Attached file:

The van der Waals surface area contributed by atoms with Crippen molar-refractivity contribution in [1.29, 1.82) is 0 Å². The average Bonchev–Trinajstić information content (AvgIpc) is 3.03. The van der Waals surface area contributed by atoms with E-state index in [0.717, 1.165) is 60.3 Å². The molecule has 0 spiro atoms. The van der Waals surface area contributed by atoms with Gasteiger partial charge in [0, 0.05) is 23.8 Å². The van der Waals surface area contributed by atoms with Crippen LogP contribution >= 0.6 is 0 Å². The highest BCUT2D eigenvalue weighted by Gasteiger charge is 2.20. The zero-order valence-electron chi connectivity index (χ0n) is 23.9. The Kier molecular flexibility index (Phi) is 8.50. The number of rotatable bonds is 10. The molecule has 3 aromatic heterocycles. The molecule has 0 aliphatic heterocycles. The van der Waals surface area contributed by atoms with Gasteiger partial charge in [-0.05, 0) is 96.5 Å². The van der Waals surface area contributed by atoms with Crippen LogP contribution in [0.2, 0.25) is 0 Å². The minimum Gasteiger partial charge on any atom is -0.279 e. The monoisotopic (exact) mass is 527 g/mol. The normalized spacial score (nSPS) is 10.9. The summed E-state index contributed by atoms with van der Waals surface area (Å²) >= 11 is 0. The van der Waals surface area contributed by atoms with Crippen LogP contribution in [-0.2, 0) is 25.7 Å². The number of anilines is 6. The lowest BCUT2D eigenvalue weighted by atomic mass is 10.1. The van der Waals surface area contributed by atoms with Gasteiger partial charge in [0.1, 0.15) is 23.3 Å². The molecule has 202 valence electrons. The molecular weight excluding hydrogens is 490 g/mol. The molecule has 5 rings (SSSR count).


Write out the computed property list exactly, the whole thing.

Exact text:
The van der Waals surface area contributed by atoms with Crippen molar-refractivity contribution in [1.29, 1.82) is 0 Å². The average Bonchev–Trinajstić information content (AvgIpc) is 3.03. The van der Waals surface area contributed by atoms with E-state index in [0.717, 1.165) is 60.3 Å². The molecule has 0 spiro atoms. The van der Waals surface area contributed by atoms with Gasteiger partial charge in [0, 0.05) is 23.8 Å². The van der Waals surface area contributed by atoms with Crippen LogP contribution >= 0.6 is 0 Å². The highest BCUT2D eigenvalue weighted by Gasteiger charge is 2.20. The zero-order valence-electron chi connectivity index (χ0n) is 23.9. The Kier molecular flexibility index (Phi) is 8.50. The number of rotatable bonds is 10. The molecule has 3 aromatic heterocycles. The molecule has 0 aliphatic heterocycles. The van der Waals surface area contributed by atoms with Gasteiger partial charge in [-0.05, 0) is 96.5 Å². The van der Waals surface area contributed by atoms with Crippen LogP contribution in [0.2, 0.25) is 0 Å². The minimum Gasteiger partial charge on any atom is -0.279 e. The monoisotopic (exact) mass is 527 g/mol. The normalized spacial score (nSPS) is 10.9. The summed E-state index contributed by atoms with van der Waals surface area (Å²) >= 11 is 0. The van der Waals surface area contributed by atoms with Crippen LogP contribution in [-0.2, 0) is 25.7 Å². The number of anilines is 6. The lowest BCUT2D eigenvalue weighted by atomic mass is 10.1. The van der Waals surface area contributed by atoms with Gasteiger partial charge in [0.1, 0.15) is 23.3 Å². The molecule has 202 valence electrons. The molecular weight excluding hydrogens is 490 g/mol. The molecule has 5 rings (SSSR count).